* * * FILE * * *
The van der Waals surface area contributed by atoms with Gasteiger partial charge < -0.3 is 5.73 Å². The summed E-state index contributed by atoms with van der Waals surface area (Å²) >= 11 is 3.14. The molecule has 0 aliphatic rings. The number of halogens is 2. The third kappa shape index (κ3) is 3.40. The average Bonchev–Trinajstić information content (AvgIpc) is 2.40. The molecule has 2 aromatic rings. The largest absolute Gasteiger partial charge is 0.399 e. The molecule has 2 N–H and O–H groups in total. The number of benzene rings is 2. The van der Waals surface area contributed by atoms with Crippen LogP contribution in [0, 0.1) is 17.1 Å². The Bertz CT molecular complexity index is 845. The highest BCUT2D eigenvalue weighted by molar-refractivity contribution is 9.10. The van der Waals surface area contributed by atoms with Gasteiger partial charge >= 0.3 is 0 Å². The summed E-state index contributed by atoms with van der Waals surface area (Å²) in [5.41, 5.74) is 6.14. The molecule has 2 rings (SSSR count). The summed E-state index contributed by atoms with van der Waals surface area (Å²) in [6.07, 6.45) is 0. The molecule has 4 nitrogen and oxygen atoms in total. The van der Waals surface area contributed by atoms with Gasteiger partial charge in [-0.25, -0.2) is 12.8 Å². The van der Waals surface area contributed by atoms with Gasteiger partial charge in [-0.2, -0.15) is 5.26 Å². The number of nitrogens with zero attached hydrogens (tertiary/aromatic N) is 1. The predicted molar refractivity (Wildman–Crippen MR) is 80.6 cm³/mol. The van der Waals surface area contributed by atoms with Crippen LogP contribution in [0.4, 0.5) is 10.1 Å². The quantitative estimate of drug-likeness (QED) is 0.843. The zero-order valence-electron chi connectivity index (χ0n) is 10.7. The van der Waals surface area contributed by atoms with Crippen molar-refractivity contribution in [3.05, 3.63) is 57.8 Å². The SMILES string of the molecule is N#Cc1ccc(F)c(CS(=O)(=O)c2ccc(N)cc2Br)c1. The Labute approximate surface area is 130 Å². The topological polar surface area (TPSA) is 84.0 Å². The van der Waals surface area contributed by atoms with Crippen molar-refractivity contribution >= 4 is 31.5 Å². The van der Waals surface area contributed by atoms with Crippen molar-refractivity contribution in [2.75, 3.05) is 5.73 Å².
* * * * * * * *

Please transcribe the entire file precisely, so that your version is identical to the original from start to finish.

The van der Waals surface area contributed by atoms with Gasteiger partial charge < -0.3 is 5.73 Å². The summed E-state index contributed by atoms with van der Waals surface area (Å²) >= 11 is 3.14. The molecule has 0 aliphatic rings. The number of halogens is 2. The third kappa shape index (κ3) is 3.40. The average Bonchev–Trinajstić information content (AvgIpc) is 2.40. The molecule has 2 aromatic rings. The largest absolute Gasteiger partial charge is 0.399 e. The molecule has 2 N–H and O–H groups in total. The number of benzene rings is 2. The van der Waals surface area contributed by atoms with Crippen LogP contribution in [0, 0.1) is 17.1 Å². The Bertz CT molecular complexity index is 845. The highest BCUT2D eigenvalue weighted by molar-refractivity contribution is 9.10. The van der Waals surface area contributed by atoms with Gasteiger partial charge >= 0.3 is 0 Å². The summed E-state index contributed by atoms with van der Waals surface area (Å²) in [5.41, 5.74) is 6.14. The molecule has 2 rings (SSSR count). The summed E-state index contributed by atoms with van der Waals surface area (Å²) in [6.07, 6.45) is 0. The molecule has 4 nitrogen and oxygen atoms in total. The van der Waals surface area contributed by atoms with Gasteiger partial charge in [-0.25, -0.2) is 12.8 Å². The van der Waals surface area contributed by atoms with Gasteiger partial charge in [-0.2, -0.15) is 5.26 Å². The number of nitrogens with zero attached hydrogens (tertiary/aromatic N) is 1. The predicted molar refractivity (Wildman–Crippen MR) is 80.6 cm³/mol. The van der Waals surface area contributed by atoms with Crippen LogP contribution in [0.4, 0.5) is 10.1 Å². The quantitative estimate of drug-likeness (QED) is 0.843. The zero-order valence-electron chi connectivity index (χ0n) is 10.7. The van der Waals surface area contributed by atoms with Crippen molar-refractivity contribution in [3.05, 3.63) is 57.8 Å². The SMILES string of the molecule is N#Cc1ccc(F)c(CS(=O)(=O)c2ccc(N)cc2Br)c1. The Labute approximate surface area is 130 Å². The topological polar surface area (TPSA) is 84.0 Å². The van der Waals surface area contributed by atoms with Crippen molar-refractivity contribution >= 4 is 31.5 Å². The van der Waals surface area contributed by atoms with Crippen molar-refractivity contribution in [2.75, 3.05) is 5.73 Å².